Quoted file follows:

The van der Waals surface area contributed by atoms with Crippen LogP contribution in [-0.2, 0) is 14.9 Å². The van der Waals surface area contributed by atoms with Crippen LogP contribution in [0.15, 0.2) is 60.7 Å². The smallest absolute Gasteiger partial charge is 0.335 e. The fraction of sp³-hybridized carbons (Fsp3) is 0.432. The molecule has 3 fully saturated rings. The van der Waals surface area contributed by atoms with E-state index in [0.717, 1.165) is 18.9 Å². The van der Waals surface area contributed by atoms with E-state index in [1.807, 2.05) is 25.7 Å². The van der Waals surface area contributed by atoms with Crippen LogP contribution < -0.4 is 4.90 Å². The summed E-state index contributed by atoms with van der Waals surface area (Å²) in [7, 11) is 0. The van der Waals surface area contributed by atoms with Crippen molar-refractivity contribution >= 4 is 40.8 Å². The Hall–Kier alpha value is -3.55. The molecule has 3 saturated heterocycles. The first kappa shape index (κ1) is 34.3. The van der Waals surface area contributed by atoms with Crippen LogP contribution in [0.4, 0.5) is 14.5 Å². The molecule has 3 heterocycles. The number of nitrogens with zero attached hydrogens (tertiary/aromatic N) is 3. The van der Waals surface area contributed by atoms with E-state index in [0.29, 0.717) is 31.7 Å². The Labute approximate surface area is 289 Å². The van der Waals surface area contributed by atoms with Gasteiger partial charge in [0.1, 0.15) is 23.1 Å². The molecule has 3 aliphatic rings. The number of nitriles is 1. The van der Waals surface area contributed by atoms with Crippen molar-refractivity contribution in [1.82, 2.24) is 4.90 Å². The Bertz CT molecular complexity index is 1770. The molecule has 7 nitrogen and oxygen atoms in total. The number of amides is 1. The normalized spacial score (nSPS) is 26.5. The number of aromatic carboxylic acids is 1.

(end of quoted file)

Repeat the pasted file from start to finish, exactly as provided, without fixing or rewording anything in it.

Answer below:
The van der Waals surface area contributed by atoms with Crippen LogP contribution in [-0.2, 0) is 14.9 Å². The van der Waals surface area contributed by atoms with Crippen LogP contribution in [0.15, 0.2) is 60.7 Å². The smallest absolute Gasteiger partial charge is 0.335 e. The fraction of sp³-hybridized carbons (Fsp3) is 0.432. The molecule has 3 fully saturated rings. The van der Waals surface area contributed by atoms with E-state index in [0.717, 1.165) is 18.9 Å². The van der Waals surface area contributed by atoms with E-state index in [1.807, 2.05) is 25.7 Å². The van der Waals surface area contributed by atoms with Crippen LogP contribution < -0.4 is 4.90 Å². The summed E-state index contributed by atoms with van der Waals surface area (Å²) in [7, 11) is 0. The van der Waals surface area contributed by atoms with Crippen molar-refractivity contribution >= 4 is 40.8 Å². The Hall–Kier alpha value is -3.55. The molecule has 3 saturated heterocycles. The first kappa shape index (κ1) is 34.3. The van der Waals surface area contributed by atoms with Crippen LogP contribution in [0.4, 0.5) is 14.5 Å². The molecule has 3 heterocycles. The number of nitrogens with zero attached hydrogens (tertiary/aromatic N) is 3. The van der Waals surface area contributed by atoms with E-state index in [0.29, 0.717) is 31.7 Å². The Labute approximate surface area is 289 Å². The van der Waals surface area contributed by atoms with Gasteiger partial charge in [0.1, 0.15) is 23.1 Å². The molecule has 3 aliphatic rings. The number of nitriles is 1. The van der Waals surface area contributed by atoms with Crippen molar-refractivity contribution in [1.82, 2.24) is 4.90 Å². The Bertz CT molecular complexity index is 1770. The molecule has 7 nitrogen and oxygen atoms in total. The number of amides is 1. The normalized spacial score (nSPS) is 26.5. The number of aromatic carboxylic acids is 1.